How to Reset a Home Alarm Code
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Home alarms have two groups of codes. The master code, sometimes called “User Code 1,” is assigned to the master user of the system, and that master user can assign codes to other users, such as family members. All the codes can be different and are usually four digit numbers.
The master code is set as a default at the factory and can be reset to whatever code is convenient and easy to remember.
- Home alarms have two groups of codes.
- The master code, sometimes called “User Code 1,” is assigned to the master user of the system, and that master user can assign codes to other users, such as family members.
Enter the "User Settings" menu while the alarm is in the disarmed state. All alarm systems are slightly different, so consult the user guide that came with your alarm for details. But often you press the “Next” button until “User Settings” or something similar shows on the display.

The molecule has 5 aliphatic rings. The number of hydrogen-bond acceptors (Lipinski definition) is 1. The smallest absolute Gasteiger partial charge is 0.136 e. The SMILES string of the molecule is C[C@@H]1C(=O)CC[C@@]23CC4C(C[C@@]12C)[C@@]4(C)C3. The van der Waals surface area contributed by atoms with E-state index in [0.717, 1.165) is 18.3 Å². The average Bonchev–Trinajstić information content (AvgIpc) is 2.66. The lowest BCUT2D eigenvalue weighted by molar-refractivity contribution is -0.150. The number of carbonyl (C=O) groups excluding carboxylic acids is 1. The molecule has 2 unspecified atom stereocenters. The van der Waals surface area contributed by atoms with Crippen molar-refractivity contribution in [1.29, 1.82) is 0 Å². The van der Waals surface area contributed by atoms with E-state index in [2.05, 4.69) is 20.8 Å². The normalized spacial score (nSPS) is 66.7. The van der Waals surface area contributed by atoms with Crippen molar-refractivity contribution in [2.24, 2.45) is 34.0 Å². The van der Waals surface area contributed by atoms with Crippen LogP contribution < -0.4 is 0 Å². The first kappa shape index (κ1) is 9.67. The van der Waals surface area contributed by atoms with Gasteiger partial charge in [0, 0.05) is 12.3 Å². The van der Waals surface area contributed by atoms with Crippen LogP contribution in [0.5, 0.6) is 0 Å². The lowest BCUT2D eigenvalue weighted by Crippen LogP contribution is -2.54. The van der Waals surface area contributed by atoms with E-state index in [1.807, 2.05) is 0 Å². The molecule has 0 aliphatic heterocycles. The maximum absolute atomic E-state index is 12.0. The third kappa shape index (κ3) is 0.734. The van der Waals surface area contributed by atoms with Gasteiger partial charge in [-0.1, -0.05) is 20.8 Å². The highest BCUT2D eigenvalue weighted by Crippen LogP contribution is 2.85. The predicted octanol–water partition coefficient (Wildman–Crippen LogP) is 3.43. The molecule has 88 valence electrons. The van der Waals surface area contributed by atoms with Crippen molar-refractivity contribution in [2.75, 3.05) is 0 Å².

Enter the master code to gain access to the system’s programming. If this is the first time you have used "User Settings," use the default code, which is often 1111 or 1234.
Scroll through the options by pressing “Next” until you get to “Set User Codes.” Press the “OK” or “Enter” button until “User Code 1” shows on the display. This is the master code. Enter your choice of code using the keypad. Press “Enter” and the code will be confirmed.
- Enter the master code to gain access to the system’s programming.
- Press “Enter” and the code will be confirmed.
Press “Next” and “User Code 2” will show on the display. Enter a code for that user and press “Enter.” The code will be confirmed
Continue using the same procedure until you can’t enter any more codes or you have entered all the codes you want to.
- There is also a duress code--a code that can be employed by a user if he is forcibly compelled to disarm the system. It will send a silent alarm at the same time it disarms the system. The duress code, which is programmed by the installer, can’t be used as a normal code.
- Some user codes, for example user codes 5 through 8 on PowerMax alarms, can be used as "latchkey" codes. A message will be sent to a programmed number when the code is entered. This is a useful way to alert parents that children have arrived home after school.
Patrick Nelson has been a professional writer since 1992. He was editor and publisher of the music industry trade publication "Producer Report" and has written for a number of technology blogs. Nelson studied design at Hornsey Art School.